It is a feudal system which was backward even compared to countries in Africa, let alone the rest of the world. The land system, the level of illiteracy, backwardness and so on were the weaknesses of the regime. On the other hand, the Emperor had some qualities. He was highly regarded in Africa and the rest of the world. But internally the country was entangled in economic problems, unemployment, illiteracy and the land tenure system. When I look back, I see the strengths and weaknesses of the regime. However, the regime failed to rectify its weaknesses in time. Also, instead of an absolute monarchy, the emperor could have established a constitutional monarchy to ensure its survival. It was a lost opportunity. Besides, it was a time that socialism was gaining prominence not just in Ethiopia but around the world. The feudal system was doomed to collapse because the young and the progressive were eager to introduce a socialist system.

Socialism was spreading like wildfire at the time. And you still seem to hold a firm belief in this ideology. Are you of the view that the faults were in the manner it was implemented?

I do believe socialism is the way to go. It is a good system that stands for the exploited mass. [Karl] Marx says socialism should come after capitalism. But I do not agree with that. As [Vladimir] Lenin said, backward countries, with the help of socialist countries, can establish a socialist system through national democratic revolutions. However, there were many shortcomings to that. The problem occurred when individuals began to exploit the system for their own personal gains. That is when the system began to go off the road. In addition, the democratic aspect of socialism is very loose. Democracy and socialism should be intertwined. How to do that may require a lot of work. But in my view, social democracy has a huge benefit. It ensures public participation as well as democracy, equality and the rule of law. That is my preference and many countries, including Sweden and other Scandinavian countries, follow this system.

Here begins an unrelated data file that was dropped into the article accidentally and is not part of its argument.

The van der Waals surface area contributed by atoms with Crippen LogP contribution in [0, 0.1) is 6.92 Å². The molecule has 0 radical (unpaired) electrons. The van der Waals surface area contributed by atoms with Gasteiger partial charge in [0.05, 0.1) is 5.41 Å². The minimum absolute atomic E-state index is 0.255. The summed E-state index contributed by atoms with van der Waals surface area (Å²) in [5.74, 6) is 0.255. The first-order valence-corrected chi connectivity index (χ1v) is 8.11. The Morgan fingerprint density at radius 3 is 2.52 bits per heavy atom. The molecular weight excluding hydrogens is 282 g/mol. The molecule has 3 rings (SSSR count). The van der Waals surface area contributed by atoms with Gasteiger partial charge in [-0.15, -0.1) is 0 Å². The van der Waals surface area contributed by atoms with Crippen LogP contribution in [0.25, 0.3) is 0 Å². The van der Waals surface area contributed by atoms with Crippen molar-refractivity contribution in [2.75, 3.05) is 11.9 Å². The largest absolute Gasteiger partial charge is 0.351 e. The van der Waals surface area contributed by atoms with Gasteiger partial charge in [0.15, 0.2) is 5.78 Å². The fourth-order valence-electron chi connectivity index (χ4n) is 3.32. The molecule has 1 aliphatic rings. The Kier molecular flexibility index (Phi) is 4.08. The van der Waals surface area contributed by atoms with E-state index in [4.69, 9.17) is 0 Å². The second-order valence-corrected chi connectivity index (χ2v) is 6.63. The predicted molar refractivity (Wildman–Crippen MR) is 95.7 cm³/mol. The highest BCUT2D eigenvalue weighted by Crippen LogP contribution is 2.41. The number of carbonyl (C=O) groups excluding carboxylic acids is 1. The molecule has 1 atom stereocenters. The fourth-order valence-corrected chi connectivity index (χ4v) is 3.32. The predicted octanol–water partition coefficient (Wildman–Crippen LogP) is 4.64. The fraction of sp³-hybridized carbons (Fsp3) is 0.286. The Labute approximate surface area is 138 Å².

Let us talk about your book. What was your objective when you set out to write this book? There are many similar books out there including the ones by Fikreselassie Wogderess (Capt.) and Mengistu Hailemariam (Col.). What new perspective or information do you think your book adds?

I decided to write this book so that young people would know and learn from our struggle, our shortcomings and strengths. I was at the forefront of the revolution and I believe that I have an obligation to tell this generation what I know. My other objective is to apologize for all the wrongs we did as progressive and young military officers at the time so that this country comes to a genuine reconciliation so that it moves forward.

Indeed your book is the first to begin with an apology from other books written by former senior Derg officials. Many people have appreciated the gesture during the book’s launching ceremony. What impact would this bring to the polarized and often heated discussions regarding the politics of the 1970s and 80s?

We have had some good things as well as some bad ones. To apologize for the wrong things, I believe, is the right thing to do. It might have started with me but I do not think it should end here. Others, who wronged the people, should also apologize. But some people may not want to do so. But I do what I believe is right. Every political organization that was in operation at the time has done some wrong unless it is a case of denying the fact that you are wet while swimming. Yes there is still political extremism. But how long are we going to continue like that? Can we not take a moment and reconcile? Should the young inherit such hatred and vengeance? I do not think so. Yes, in the past we have exchanged fire but times have changed. It is wrong to follow the same course. The world is leaving us behind. The South Africans had their national reconciliation; but we are still arguing. This has to stop.